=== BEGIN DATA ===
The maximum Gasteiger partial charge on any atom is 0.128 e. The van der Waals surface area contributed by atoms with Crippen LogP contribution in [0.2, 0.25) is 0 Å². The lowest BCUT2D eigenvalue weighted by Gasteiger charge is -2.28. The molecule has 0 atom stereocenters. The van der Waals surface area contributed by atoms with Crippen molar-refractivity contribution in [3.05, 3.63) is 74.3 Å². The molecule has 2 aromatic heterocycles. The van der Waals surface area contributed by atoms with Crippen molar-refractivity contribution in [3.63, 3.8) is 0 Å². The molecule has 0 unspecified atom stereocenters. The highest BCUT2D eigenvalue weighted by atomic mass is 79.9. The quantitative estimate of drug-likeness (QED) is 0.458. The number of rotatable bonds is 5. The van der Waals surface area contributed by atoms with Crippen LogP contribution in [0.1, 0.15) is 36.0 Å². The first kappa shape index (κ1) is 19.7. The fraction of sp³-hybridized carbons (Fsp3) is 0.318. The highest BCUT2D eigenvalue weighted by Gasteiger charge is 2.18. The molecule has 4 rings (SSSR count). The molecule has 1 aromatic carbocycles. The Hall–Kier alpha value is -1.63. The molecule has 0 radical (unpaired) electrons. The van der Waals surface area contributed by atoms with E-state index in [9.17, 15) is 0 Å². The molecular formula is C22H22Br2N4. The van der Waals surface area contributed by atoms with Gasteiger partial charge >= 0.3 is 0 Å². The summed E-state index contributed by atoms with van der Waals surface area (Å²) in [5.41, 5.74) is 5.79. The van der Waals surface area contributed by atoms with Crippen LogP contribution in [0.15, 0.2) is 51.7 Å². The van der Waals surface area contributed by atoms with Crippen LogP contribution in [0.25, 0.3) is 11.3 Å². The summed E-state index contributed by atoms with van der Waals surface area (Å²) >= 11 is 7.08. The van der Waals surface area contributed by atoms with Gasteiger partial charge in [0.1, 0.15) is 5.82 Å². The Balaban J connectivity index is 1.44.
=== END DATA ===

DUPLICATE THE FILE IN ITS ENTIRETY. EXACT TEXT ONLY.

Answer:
The maximum Gasteiger partial charge on any atom is 0.128 e. The van der Waals surface area contributed by atoms with Crippen LogP contribution in [0.2, 0.25) is 0 Å². The lowest BCUT2D eigenvalue weighted by Gasteiger charge is -2.28. The molecule has 0 atom stereocenters. The van der Waals surface area contributed by atoms with Crippen molar-refractivity contribution in [3.05, 3.63) is 74.3 Å². The molecule has 2 aromatic heterocycles. The van der Waals surface area contributed by atoms with Crippen molar-refractivity contribution in [3.63, 3.8) is 0 Å². The molecule has 0 unspecified atom stereocenters. The highest BCUT2D eigenvalue weighted by atomic mass is 79.9. The quantitative estimate of drug-likeness (QED) is 0.458. The number of rotatable bonds is 5. The van der Waals surface area contributed by atoms with Crippen LogP contribution in [0.1, 0.15) is 36.0 Å². The first kappa shape index (κ1) is 19.7. The fraction of sp³-hybridized carbons (Fsp3) is 0.318. The highest BCUT2D eigenvalue weighted by Gasteiger charge is 2.18. The molecule has 4 rings (SSSR count). The molecule has 1 aromatic carbocycles. The Hall–Kier alpha value is -1.63. The molecule has 0 radical (unpaired) electrons. The van der Waals surface area contributed by atoms with E-state index in [9.17, 15) is 0 Å². The molecular formula is C22H22Br2N4. The van der Waals surface area contributed by atoms with Gasteiger partial charge >= 0.3 is 0 Å². The summed E-state index contributed by atoms with van der Waals surface area (Å²) in [5.41, 5.74) is 5.79. The van der Waals surface area contributed by atoms with Crippen LogP contribution in [0.15, 0.2) is 51.7 Å². The van der Waals surface area contributed by atoms with Crippen LogP contribution in [0.25, 0.3) is 11.3 Å². The summed E-state index contributed by atoms with van der Waals surface area (Å²) >= 11 is 7.08. The van der Waals surface area contributed by atoms with Gasteiger partial charge in [0.1, 0.15) is 5.82 Å². The Balaban J connectivity index is 1.44.